American Heritage® Dictionary of the English Language, Fourth Edition
- n. A shelter or lodging for travelers, pilgrims, foundlings, or the destitute, especially one maintained by a monastic order.
- n. A program that provides palliative care and attends to the emotional and spiritual needs of terminally ill patients at an inpatient facility or at the patient's home.
Century Dictionary and Cyclopedia
- n. A house of entertainment and refuge for strangers; especially, such an establishment kept by monks on some passes in the Alps to give shelter and aid to travelers. Originally they were probably for pilgrims on the journey to Rome. The best-known hospice is that of the Great St. Bernard.
- n. uncountable The provision of palliative care for terminally ill patients, either at a specialized facility or at a residence, and support for the family, typically refraining from taking extraordinary measures to prolong life.
- n. countable A specialized facility or organization offering palliative care for the terminally ill.
- n. countable, dated A lodging for pilgrims or the destitute, normally provided by a monastic order.
GNU Webster's 1913
- n. A convent or monastery which is also a place of refuge or entertainment for travelers on some difficult road or pass, as in the Alps. Bernard.
- n. a lodging for travelers (especially one kept by a monastic order)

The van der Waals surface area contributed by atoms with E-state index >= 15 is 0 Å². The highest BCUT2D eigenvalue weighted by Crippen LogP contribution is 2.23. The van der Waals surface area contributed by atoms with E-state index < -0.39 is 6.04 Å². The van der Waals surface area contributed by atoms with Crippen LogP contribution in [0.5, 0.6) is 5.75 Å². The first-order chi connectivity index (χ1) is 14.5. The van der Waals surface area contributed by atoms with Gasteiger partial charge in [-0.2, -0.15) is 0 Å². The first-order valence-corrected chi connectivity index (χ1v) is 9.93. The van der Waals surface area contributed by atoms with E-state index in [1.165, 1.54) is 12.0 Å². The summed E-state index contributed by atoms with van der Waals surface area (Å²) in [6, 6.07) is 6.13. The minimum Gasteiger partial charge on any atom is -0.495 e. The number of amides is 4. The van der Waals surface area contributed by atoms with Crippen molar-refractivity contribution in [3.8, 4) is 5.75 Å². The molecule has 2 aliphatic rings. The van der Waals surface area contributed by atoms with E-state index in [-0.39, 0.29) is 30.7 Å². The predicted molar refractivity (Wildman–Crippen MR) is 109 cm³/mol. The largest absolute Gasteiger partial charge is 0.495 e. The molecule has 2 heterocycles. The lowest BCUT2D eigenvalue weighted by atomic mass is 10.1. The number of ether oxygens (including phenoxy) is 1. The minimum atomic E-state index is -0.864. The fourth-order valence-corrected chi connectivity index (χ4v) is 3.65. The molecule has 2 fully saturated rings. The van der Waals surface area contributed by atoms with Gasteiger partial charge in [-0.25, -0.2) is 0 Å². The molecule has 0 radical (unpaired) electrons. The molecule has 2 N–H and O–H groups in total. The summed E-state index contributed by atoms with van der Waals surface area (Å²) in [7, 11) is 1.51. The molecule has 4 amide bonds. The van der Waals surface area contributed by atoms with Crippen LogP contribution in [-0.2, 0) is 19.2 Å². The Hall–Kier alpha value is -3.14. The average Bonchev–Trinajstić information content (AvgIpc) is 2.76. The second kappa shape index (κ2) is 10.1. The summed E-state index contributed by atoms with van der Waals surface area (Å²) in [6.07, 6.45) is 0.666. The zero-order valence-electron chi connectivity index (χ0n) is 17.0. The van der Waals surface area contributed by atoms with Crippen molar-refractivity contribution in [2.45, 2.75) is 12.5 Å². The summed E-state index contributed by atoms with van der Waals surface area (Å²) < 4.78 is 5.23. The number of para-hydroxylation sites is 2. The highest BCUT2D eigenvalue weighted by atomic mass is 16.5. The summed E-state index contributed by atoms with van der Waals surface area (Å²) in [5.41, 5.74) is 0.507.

- n. a program of medical and emotional care for the terminally ill
- From French hospice, from Old French hospise, from Latin hospitium ("hospitality, an inn"). (Wiktionary)
- French, from Old French, from Latin hospitium, hospitality, from hospes, hospit-, host; see ghos-ti- in Indo-European roots. (American Heritage® Dictionary of the English Language, Fourth Edition)
“The term hospice began to be applied only to institutions in which travellers were harboured.”
“We can say the word "hospice" and ask for a referral.”
“The word hospice, which is still normally associated with Ty Hafan, is misleading, as Mr Hurcombe points out.”
“At the moment, we perceive that there's an unmet demand because either families don't know about us or they have reticence about approaching us because of this term hospice," Mr Hurcombe said.”
“I called hospice, and they told me to administer more morphine to calm his breathing and that they would send a nurse by to check on him.”
“DETROIT — Former Detroit Tigers and Cincinnati Reds manager Sparky Anderson has been placed in hospice care at his Thousand Oaks, Calif. home for complications resulting from dementia.”
“DETROIT mdash; Former Detroit Tigers and Cincinnati Reds manager Sparky Anderson has been placed in hospice care at his Thousand Oaks, Calif. home for complications ...”
“He died at home, in hospice care, 6 months after my grandmother died.”
“Ill with various forms of cancer, Dominic Joseph Starsia had been in hospice care since February, the school said.”
“And something inside me really wishes you would get what you want, so the last thing that would go through your mind while restrained in hospice would be “What in the hell was I thinking?””
These user-created lists contain the word ‘hospice’.
Words as I learn them.
pleasing words I encounter whilst reading umberto eco's novel of the same name.
hostile, hospitable words (many based upon the IE root (g)hosti-) and reactions to the stranger and other words about the qualities of the strange (unfamiliar).
Looking for tweets for hospice.